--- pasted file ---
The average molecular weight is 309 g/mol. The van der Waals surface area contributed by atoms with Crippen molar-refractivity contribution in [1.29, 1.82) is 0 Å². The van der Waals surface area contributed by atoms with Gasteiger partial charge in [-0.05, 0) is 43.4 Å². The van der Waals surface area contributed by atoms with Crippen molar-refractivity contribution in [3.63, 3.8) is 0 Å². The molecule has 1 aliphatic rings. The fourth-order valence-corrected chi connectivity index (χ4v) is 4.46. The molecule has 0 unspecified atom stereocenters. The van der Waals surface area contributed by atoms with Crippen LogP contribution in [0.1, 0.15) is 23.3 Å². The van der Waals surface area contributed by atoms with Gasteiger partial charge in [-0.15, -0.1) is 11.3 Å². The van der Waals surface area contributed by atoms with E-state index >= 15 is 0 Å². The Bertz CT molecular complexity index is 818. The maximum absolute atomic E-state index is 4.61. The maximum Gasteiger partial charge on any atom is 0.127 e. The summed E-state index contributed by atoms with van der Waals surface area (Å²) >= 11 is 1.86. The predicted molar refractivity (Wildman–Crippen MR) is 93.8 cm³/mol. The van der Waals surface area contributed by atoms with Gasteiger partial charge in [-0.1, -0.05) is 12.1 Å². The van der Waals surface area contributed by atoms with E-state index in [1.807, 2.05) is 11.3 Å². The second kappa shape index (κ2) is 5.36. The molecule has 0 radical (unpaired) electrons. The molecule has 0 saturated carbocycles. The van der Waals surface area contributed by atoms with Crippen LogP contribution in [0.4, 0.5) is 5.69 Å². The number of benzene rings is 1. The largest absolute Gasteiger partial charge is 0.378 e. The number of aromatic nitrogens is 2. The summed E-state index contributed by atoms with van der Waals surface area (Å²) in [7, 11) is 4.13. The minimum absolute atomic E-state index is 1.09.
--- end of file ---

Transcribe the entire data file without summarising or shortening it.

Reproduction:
The average molecular weight is 309 g/mol. The van der Waals surface area contributed by atoms with Crippen molar-refractivity contribution in [1.29, 1.82) is 0 Å². The van der Waals surface area contributed by atoms with Gasteiger partial charge in [-0.05, 0) is 43.4 Å². The van der Waals surface area contributed by atoms with Crippen molar-refractivity contribution in [3.63, 3.8) is 0 Å². The molecule has 1 aliphatic rings. The fourth-order valence-corrected chi connectivity index (χ4v) is 4.46. The molecule has 0 unspecified atom stereocenters. The van der Waals surface area contributed by atoms with Crippen LogP contribution in [0.1, 0.15) is 23.3 Å². The van der Waals surface area contributed by atoms with Gasteiger partial charge in [-0.15, -0.1) is 11.3 Å². The van der Waals surface area contributed by atoms with E-state index >= 15 is 0 Å². The Bertz CT molecular complexity index is 818. The maximum absolute atomic E-state index is 4.61. The maximum Gasteiger partial charge on any atom is 0.127 e. The summed E-state index contributed by atoms with van der Waals surface area (Å²) >= 11 is 1.86. The predicted molar refractivity (Wildman–Crippen MR) is 93.8 cm³/mol. The van der Waals surface area contributed by atoms with Gasteiger partial charge in [-0.1, -0.05) is 12.1 Å². The van der Waals surface area contributed by atoms with E-state index in [1.807, 2.05) is 11.3 Å². The second kappa shape index (κ2) is 5.36. The molecule has 0 radical (unpaired) electrons. The molecule has 0 saturated carbocycles. The van der Waals surface area contributed by atoms with Crippen LogP contribution in [0.4, 0.5) is 5.69 Å². The number of benzene rings is 1. The largest absolute Gasteiger partial charge is 0.378 e. The number of aromatic nitrogens is 2. The summed E-state index contributed by atoms with van der Waals surface area (Å²) in [7, 11) is 4.13. The minimum absolute atomic E-state index is 1.09.